Heads Up, It’s Football Season

No athlete is immune from the risk of sustaining a concussion, but contact sports represent the area of highest risk.   In the United States, the sport associated with the greatest number of traumatic brain injuries (e.g. sports concussion) is tackle football. Multiple research studies have linked head trauma sustained during contact football with brain disease.   These findings beg the question: What is it about football that makes it worth the risk of developing brain disease at some point during life?

Some doctors suggest that protecting kids from a sports concussion is equally, if not, more important than protecting them from the dangers of drinking alcohol, using tobacco products, and overeating. Who can argue? During adolescent and teenage years the human brain is not fully developed. Yet, it is during this time that kids are introduced to tackle football and invited to play it. The cumulative effect of concussions and /or sub-concussive hits sustained from adolescence through a high school, college or professional career can be devastating and include the loss of normal brain function limiting the capacity to think, remember, and communicate in an effective manner that is required for a productive lifestyle.

Granted, certain aspects of football are appealing in terms of learning about physical fitness, teamwork, competition, strategy, and good sportsmanship. However, other sports (e.g. basketball, baseball, tennis, volleyball, track & field) offer the same benefits without incurring the high risk of concussions and injury to the brain as seen in football. Helmets, no matter how expensive, do not prevent concussions. In fact, no method exists to completely eliminate the risk of a sports concussion during athletic activity, especially football.

Concussions can result from a number of mechanisms, not just by a direct hit to the head.  Regardless of the mechanism, the medical research has irrefutably demonstrated a connection between recurrent concussions and brain injury. Some people may argue that the majority of concussions are “mild” and resolve within 1-2 weeks. In a sense those factors erroneously convey a feeling that getting a head injury is not a big deal.  The subjective classification of severity (e.g. mild) and the time course for resolution should not allow us to be complacent or to downplay the significance of any brain injury and its long-term impact on the overall health of athletes.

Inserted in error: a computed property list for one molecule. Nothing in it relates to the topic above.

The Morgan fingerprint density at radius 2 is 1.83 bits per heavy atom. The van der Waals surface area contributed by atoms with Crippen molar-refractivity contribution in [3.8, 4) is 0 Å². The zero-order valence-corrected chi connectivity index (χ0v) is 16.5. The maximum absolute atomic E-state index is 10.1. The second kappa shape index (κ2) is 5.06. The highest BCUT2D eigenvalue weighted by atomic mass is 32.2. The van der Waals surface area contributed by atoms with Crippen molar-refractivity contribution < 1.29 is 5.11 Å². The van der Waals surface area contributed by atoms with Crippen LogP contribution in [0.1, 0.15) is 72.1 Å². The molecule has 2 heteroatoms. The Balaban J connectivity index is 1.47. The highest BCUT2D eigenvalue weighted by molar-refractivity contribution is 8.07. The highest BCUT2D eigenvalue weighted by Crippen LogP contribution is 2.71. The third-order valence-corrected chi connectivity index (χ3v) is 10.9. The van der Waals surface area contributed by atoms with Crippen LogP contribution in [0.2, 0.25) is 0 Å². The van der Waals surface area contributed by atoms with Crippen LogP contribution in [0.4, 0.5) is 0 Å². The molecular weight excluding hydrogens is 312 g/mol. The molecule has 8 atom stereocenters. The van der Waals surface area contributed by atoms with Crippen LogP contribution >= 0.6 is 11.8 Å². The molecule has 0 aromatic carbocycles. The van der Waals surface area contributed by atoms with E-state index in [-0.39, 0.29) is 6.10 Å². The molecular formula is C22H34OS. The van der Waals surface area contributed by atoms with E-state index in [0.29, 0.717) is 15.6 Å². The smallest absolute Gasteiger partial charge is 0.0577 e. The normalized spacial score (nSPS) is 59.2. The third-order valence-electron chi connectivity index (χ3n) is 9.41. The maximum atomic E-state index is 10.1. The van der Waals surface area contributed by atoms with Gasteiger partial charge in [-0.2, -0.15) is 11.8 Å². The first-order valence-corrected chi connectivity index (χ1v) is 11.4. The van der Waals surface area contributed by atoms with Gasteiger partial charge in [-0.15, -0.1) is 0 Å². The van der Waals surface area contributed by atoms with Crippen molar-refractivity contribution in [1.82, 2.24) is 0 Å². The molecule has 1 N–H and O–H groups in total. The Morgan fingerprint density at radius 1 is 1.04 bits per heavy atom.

The decision of whether kids should play tackle football or not is one for parents to make using the current information on injuries relevant to the sport.   The primary goal of sports medicine doctors as well as parents, coaches, and school administrators who oversee youth athletic programs is to keep athletes safe. Part of achieving that goal is to provide appropriate education on injuries incurred during the sport of choice. In the case of football, since no means exists by which to prevent a sports concussion, education is crucial to making a responsible and competent decision about participation.

Below you will find resources that provide general information on sports concussions. Please read the material, ask your doctor questions, talk to your kids, and then make an informed decision.

  1. HEADS UP to Brain Injury Awareness


  1. American Academy of Orthopaedic Surgeons – Sports Concussions



3.  New York Times – Brain Injury in Players of the National Football League


  1. Sports Injury Forum – Concussions in Athletes



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